Meet the new owner’s project manager, same as the old owner’s project manager.
At a joint meeting Tuesday between the Tisbury selectmen, school committee, and school building committee, Daedalus Projects Inc., a Boston-based firm, was selected as the owner’s project manager (OPM) — a contractor that provides oversight of design and construction for the town.
Two other firms were also considered, but experience with projects of the school’s scope, with “net zero” experience (a project that is energy self-sufficient), and a firm that could help build a project website all made Daedalus the clear choice, Rachel Orr, chair of the building committee said.
Daedalus was the OPM for the $46.6 million new school proposal, which failed to win the support of voters at the polls in April 2018. That experience should help move the process more quickly, officials said.
Joe Sullivan, who will act as the firm’s representative with the town, and is already overseeing the high school track project, said Daedalus is eager to be back working on the Tisbury School. “Our firm is ecstatic to get reinvolved with the Tisbury School project,” Sullivan said. “We know there are challenges, and we’re hoping to work through all those challenges for the betterment of the entire district.”
Selectman Jeff Kristal praised the work of Daedalus the first go-round. “We’re very fortunate to have your group back on board to guide us through; you’re a very crucial piece of sorting through this mess we’re in right now,” he said.
Amy Houghton, chair of the school committee, said Daedalus will be leaned on in preparation for an Oct. 15 town meeting that will be called, in part, to bring portable classrooms to the Island to house Tisbury students who have been relocated — K-4 students to the 1993 wing of the school and grades 5-8 to the high school — because of lead and asbestos concerns.
Principal John Custer said it was good to get the students into classrooms, though it was a “challenge and a letdown” to have them split. “It’s my goal to reunite K-8 as soon as we possibly can with a good, viable outcome,” Custer said. “It’s hard being split. We’re one school, and right now we’re operating as two.”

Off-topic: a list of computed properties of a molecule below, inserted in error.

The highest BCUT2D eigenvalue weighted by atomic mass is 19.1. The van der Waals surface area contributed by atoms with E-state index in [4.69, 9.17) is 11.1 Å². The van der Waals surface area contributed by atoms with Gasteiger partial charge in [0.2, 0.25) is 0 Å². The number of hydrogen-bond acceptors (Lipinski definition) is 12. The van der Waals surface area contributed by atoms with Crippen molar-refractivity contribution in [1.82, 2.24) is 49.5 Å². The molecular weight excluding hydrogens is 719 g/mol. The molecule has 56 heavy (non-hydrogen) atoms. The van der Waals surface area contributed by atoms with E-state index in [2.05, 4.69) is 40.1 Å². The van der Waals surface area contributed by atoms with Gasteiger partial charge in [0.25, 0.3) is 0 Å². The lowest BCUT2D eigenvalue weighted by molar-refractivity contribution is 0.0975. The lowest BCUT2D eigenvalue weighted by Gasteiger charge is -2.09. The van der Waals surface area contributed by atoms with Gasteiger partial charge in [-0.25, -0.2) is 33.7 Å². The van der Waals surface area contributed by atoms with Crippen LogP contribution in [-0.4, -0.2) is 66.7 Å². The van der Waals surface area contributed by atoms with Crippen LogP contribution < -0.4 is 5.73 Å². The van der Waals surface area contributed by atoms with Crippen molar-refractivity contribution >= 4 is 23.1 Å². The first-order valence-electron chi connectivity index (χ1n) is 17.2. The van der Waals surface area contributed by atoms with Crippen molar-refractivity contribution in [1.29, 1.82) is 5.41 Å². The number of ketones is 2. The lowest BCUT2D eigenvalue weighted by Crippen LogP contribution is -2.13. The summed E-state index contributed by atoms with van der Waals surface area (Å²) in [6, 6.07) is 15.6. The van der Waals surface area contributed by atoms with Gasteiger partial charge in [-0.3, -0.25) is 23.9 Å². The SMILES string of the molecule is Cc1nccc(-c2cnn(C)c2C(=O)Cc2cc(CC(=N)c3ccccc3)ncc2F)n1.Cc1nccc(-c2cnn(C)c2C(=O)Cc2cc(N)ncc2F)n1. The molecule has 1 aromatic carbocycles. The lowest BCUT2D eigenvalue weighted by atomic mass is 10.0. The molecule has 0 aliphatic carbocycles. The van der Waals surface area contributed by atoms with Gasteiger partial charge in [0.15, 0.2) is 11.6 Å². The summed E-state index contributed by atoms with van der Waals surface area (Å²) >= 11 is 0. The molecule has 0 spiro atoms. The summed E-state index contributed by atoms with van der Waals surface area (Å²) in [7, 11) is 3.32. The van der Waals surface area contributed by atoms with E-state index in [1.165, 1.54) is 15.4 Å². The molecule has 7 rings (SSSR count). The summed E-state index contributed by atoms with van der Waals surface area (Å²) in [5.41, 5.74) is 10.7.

Sullivan said it would be a 10- to 12-week process to procure the portable classrooms and get them to the Island. Meanwhile, the town has yet to pick a site or even settle on a dollar amount it’s willing to spend on them.
Sullivan said the lead and asbestos issues would need to be abated no matter what, so that may be an option to reunite students.
The discussion went round and round on whether new school construction could be considered, but selectman Jim Rogers cautioned that there is support among the majority of town voters for a renovation/addition. The $400,000 appropriated at town meeting in April was to hire an OPM with that in mind.
Nevette Previd, a parent, asked if the OPM’s scope could be changed through a town meeting article to include consideration of a new school as well.
Siobhan Mullin, another parent, said she’d like voters to have a side-by-side comparison for a renovation/addition versus a new school. “In talking to a lot of town members, we just felt we were never given a choice with the numbers,” she said.
Selectmen chair Melinda Loberg said expanding the scope of the OPM would be a question for the town’s attorney. Loberg floated the idea of waiting even longer than Oct. 15 for a special town meeting because all of the uncertainty.
“I’m real concerned with we’re pushing the dates again … that’s a problem,” said Adam Cummings, the parent of a second and fourth grader. “Appropriate funds that are two times the amount that you think you’re going to need to spend, and start working.”
Rogers, who is also on the building committee, said he’s optimistic they could have a project ready for voters to consider by the first of the year at a special town meeting.
But Harold Chapdelaine, who is also on the building committee, snapped back, “It’s not going to be that quick. It will never be that quick.”
Sullivan said it can take up to a year to get designs and drawings done, though he said cost estimates will be available in the timeframe Rogers suggested.
Houghton attempted to set realistic expectations. “I don’t want people to get hopes up that we’ll have design and prices by spring,” she said.
Town administrator Jay Grande said he’s been exploring the use of emergency funds with finance director Jon Snyder to cover some of the expenses incurred in moving students because of the lead issues. Snyder said emergency appropriations have to be approved by the state, and the request has to be made within 20 days of the emergency, which is fast approaching. “It does not have to be very detailed,” Snyder said.
The board of selectmen authorized emergency appropriations subject to Grande’s review. The estimated amount was $250,000.